he family of a black man who died after being chased by police and falling into an icy canal have said “his worst nightmare was drowning” as an inquest into his death heard on Monday.
Mr Roper was with three friends on bikes and e-Scooters in Marksfield Park when they were approached by undercover officers on pedal cycles and asked to stop at 9pm on October 7 last year.
Mr Roper cycled off towards Lock 17 where he fell from his bike and plunged into the canal after a struggle with officer PC Collins, the inquest heard.
One of Mr Roper’s friends who also fell in the canal was pulled out by police but Mr Roper’s lifeless body wasn’t found until 9.40am the next morning by divers.
The River Lea
/ Alamy Stock Photo
His heartbroken family hope the inquest will investigate how Lamont ended up in the water, the circumstances in which the stop-and-search began and the efforts to find Lamont when he was in the water.
His mother Suzette Berry, had a statement read out to the jury by her lawyer, which said: “Even at a young age, Lamont would never go near the sea. He was so scared of the water moving like that.
“When we travelled to Jamaica in 2011 to visit his grandmother and other family, we would go to the beach but Lamont would always stay close to the shore because he couldn’t swim.
“He never overcame this fear so he never learned to swim.
“He was always voicing to everyone that his worst nightmare was drowning.”
Paying tribute to her church-going son, she added: “As Lamont grew older, his desire was to marry, to have children and be a good father, and to have his own business.
“Lamont was taken from us so suddenly I and the others who loved him just cannot come to terms with it. The opportunity to see him before he was laid to rest was stolen from me, even though this was promised to me by the Independent Office for Police Conduct (IOPC).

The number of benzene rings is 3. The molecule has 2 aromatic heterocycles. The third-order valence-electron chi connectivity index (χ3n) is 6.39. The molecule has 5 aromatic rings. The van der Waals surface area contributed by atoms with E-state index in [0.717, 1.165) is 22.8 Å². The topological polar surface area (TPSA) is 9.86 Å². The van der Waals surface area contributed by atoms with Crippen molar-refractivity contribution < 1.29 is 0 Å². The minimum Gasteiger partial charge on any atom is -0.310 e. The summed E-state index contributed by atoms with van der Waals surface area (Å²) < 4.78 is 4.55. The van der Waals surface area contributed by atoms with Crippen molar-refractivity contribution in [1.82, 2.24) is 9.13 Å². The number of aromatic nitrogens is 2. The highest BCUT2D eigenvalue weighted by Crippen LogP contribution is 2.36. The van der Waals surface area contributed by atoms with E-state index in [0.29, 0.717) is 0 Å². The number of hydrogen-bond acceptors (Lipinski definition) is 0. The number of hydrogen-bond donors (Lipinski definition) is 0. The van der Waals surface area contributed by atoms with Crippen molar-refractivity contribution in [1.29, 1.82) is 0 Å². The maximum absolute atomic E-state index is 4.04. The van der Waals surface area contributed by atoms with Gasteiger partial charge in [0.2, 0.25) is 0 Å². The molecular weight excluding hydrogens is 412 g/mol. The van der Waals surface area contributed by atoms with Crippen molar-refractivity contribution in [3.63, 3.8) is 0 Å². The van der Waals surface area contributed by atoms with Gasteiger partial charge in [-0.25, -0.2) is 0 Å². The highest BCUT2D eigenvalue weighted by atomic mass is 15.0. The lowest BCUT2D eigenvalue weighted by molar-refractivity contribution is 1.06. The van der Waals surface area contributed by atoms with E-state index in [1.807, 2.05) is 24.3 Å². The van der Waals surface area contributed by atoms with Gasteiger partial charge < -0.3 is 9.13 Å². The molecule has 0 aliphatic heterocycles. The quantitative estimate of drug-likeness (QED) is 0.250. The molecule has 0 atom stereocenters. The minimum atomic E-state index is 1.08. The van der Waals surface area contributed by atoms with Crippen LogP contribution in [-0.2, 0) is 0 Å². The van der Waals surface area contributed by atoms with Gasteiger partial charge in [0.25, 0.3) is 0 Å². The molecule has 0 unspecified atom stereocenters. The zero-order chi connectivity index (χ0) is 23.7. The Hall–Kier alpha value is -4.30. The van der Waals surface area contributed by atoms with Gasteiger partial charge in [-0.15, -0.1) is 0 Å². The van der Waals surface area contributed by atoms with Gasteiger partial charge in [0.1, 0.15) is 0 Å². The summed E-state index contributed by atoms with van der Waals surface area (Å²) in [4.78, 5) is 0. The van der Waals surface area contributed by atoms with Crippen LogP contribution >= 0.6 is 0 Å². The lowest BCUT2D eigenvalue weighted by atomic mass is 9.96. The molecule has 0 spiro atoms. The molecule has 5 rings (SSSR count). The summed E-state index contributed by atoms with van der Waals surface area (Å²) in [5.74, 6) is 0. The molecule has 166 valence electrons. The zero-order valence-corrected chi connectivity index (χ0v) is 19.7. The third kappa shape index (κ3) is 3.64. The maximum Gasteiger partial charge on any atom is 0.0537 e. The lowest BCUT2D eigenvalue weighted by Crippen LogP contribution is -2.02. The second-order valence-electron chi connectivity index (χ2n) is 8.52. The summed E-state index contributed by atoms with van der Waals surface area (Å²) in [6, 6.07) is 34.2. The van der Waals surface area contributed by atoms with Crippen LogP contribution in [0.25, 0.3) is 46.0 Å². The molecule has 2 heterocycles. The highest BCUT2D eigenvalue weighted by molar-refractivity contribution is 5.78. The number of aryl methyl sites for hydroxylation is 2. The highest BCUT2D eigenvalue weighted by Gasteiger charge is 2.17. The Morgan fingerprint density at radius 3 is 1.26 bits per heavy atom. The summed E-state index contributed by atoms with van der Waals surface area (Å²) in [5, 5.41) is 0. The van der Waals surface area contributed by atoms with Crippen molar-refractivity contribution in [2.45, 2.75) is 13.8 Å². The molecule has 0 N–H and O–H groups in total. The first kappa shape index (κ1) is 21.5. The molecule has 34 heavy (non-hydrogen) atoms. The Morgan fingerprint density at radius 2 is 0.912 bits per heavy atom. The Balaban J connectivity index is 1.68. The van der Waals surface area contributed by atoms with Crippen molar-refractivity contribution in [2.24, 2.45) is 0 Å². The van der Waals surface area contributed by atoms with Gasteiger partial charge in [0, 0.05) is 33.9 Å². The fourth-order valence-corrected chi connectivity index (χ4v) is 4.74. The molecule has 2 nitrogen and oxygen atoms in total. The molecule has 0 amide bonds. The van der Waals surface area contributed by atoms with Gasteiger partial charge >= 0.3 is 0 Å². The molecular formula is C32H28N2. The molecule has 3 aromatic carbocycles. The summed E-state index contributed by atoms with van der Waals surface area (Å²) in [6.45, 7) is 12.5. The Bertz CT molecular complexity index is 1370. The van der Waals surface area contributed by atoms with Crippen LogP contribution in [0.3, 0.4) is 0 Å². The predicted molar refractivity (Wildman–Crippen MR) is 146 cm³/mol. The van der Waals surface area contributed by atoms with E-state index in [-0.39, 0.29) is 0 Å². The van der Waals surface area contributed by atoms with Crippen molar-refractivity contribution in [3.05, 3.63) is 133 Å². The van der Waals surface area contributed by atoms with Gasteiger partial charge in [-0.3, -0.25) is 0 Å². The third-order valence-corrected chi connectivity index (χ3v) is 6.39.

“Without having seen him, I can’t truly know if my son is in the coffin or not. The pain, the tears, the sleepless nights, the agony, the heartaches that we go through daily are unbearable but we must trust God to see us through.
“Lamont knew how much I loved him.
“I felt his pain the day he was taken away from me. The pain I was feeling in my abdomen that night was like delivering a baby only it was my son dying.
“I miss everything about him.
“Every morning and evening we talked. I still have all those messages on my phone that I looked back through sometimes.”
His father Allan Roper said Lamont had moved from Jamaica to London with his mother aged 18 months and was planning a family reunion on the Caribbean island in Summer 2023.
In his statement: “Lamont promised me that when he moved back to London, he was going to get his life right back on track.
“He loved his family and friends dearly. He would often call me and say Pops I just did this or I am going to do that, looking for my approval.
“He always wanted me to be proud of him and his constructive choices.
“The last time we spoke he said ‘Pops nuh worry me ah go university soon’.
“Lamont is my missing piece of puzzle.
“A piece of my safe and tranquil place has been taken from me prematurely.
“My son meant the world to me, he was my ray of sunshine rising from the mountains.”
A Metropolitan Police spokesman said Mr Roper’s death is subject to an Independent Office for Police Conduct (IOPC) investigation, so the force are unable to comment.
At the time Met commander Paul Brogden said: “I fully recognise the concern this incident will cause among members of the local community.
“The matter was referred by our directorate of professional standards to the Independent Office for Police Conduct who have confirmed that they are independently investigating this tragic incident, and how the males came to be in the water.
“Our thoughts are with the family of the deceased male and we will do everything we can to support the IOPC investigation.”
The inquest at North London Coroners Court continues.